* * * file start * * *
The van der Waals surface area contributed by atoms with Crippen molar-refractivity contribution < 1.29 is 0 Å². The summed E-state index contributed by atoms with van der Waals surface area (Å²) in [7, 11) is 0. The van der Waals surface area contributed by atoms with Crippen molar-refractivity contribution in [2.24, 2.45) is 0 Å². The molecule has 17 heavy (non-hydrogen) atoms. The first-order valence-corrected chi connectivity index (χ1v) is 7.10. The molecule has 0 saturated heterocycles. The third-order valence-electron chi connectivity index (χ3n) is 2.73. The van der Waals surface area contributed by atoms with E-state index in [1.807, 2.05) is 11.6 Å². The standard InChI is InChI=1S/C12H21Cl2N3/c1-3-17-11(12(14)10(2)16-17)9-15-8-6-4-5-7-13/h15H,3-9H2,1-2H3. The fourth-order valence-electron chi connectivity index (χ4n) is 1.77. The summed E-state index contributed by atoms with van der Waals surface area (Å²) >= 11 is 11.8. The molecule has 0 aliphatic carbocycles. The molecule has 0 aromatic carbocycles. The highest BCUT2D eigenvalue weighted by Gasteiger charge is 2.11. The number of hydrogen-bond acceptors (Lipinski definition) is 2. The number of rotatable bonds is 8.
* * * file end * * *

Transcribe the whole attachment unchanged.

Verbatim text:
The van der Waals surface area contributed by atoms with Crippen molar-refractivity contribution < 1.29 is 0 Å². The summed E-state index contributed by atoms with van der Waals surface area (Å²) in [7, 11) is 0. The van der Waals surface area contributed by atoms with Crippen molar-refractivity contribution in [2.24, 2.45) is 0 Å². The molecule has 17 heavy (non-hydrogen) atoms. The first-order valence-corrected chi connectivity index (χ1v) is 7.10. The molecule has 0 saturated heterocycles. The third-order valence-electron chi connectivity index (χ3n) is 2.73. The van der Waals surface area contributed by atoms with E-state index in [1.807, 2.05) is 11.6 Å². The standard InChI is InChI=1S/C12H21Cl2N3/c1-3-17-11(12(14)10(2)16-17)9-15-8-6-4-5-7-13/h15H,3-9H2,1-2H3. The fourth-order valence-electron chi connectivity index (χ4n) is 1.77. The summed E-state index contributed by atoms with van der Waals surface area (Å²) >= 11 is 11.8. The molecule has 0 aliphatic carbocycles. The molecule has 0 aromatic carbocycles. The highest BCUT2D eigenvalue weighted by Gasteiger charge is 2.11. The number of hydrogen-bond acceptors (Lipinski definition) is 2. The number of rotatable bonds is 8.